Mapping the concept, content, and outcome of family-based outdoor therapy for children and adolescents with mental health problems: a scoping review.
Peer reviewed, Journal article
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Original versionStea, T. H., Jong, M., Fegran, L., Sejersted, E., Jong, M., Wahlgren, S. L.H. & Fernee, C. R. (2022). Mapping the concept, content, and outcome of family-based outdoor therapy for children and adolescents with mental health problems: a scoping review. International Journal of Environmental Research and Public Health (IJERPH), 19 (10), Artikkel 5825. https://doi.org/10.3390/ijerph19105825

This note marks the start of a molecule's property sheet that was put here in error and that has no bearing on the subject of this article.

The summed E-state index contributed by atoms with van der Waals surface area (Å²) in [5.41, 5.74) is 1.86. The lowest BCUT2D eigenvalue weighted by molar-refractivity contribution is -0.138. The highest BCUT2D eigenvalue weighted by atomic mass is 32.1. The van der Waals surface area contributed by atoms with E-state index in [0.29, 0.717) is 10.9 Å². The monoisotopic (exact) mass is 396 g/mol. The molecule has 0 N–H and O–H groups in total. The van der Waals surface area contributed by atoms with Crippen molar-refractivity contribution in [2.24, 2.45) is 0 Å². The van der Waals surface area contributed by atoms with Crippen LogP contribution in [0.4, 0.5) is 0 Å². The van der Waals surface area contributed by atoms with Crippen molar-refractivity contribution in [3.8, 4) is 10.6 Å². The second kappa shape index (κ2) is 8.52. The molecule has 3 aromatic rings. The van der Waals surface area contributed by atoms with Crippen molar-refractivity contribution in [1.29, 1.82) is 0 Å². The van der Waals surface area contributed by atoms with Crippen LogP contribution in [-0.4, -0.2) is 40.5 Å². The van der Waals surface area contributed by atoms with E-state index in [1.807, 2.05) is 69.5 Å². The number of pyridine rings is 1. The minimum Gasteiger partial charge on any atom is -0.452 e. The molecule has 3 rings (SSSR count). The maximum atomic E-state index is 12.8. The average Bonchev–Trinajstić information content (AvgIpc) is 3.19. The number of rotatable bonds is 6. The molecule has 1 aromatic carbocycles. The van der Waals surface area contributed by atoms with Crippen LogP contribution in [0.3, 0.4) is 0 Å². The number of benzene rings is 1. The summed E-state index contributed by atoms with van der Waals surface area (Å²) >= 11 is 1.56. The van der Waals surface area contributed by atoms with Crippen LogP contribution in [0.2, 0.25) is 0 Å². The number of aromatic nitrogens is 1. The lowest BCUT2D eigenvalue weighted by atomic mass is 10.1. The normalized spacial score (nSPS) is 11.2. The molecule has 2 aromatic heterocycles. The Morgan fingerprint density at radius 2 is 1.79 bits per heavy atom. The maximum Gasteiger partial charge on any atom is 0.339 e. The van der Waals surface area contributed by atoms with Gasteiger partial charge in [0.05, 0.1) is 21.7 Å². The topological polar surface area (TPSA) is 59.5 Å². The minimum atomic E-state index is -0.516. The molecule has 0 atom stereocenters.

Outdoor therapy and family-based therapy are suggested to be promising interventions for the treatment of mental health problems. The aim of the present scoping review was to systematically map the concept, content, and outcome of combining family- and outdoor-based therapy for children and adolescents with mental health problems. The Joanna Briggs Institute methodology and PRISMA guidelines were applied. Eligible qualitative and quantitative studies were screened, included, and extracted for data. Seven studies were included. Findings from these studies indicated that family-based outdoor therapy programs have a positive impact on family- and peer relationships, adolescent behavior, mental health, self-perceptions (self-concept), school success, social engagement, and delinquency rates. However, participant characteristics, study design, and content and mode of delivery of the interventions varied substantially, hence preventing detailed comparison of outcomes across studies. In addition, most of the studies included few participants and lacked population diversity and comparable control groups. Although important ethical concerns were raised, such as non-voluntary participation in some of the programs, there was a lack of reporting on safety. This review indicates that a combination of family- and outdoor-based therapy may benefit mental health among children and adolescents, but due to the limited number of studies eligible for inclusion and high levels of heterogeneity, it was difficult to draw firm conclusions. Thus, future theory-based studies using robust designs are warranted.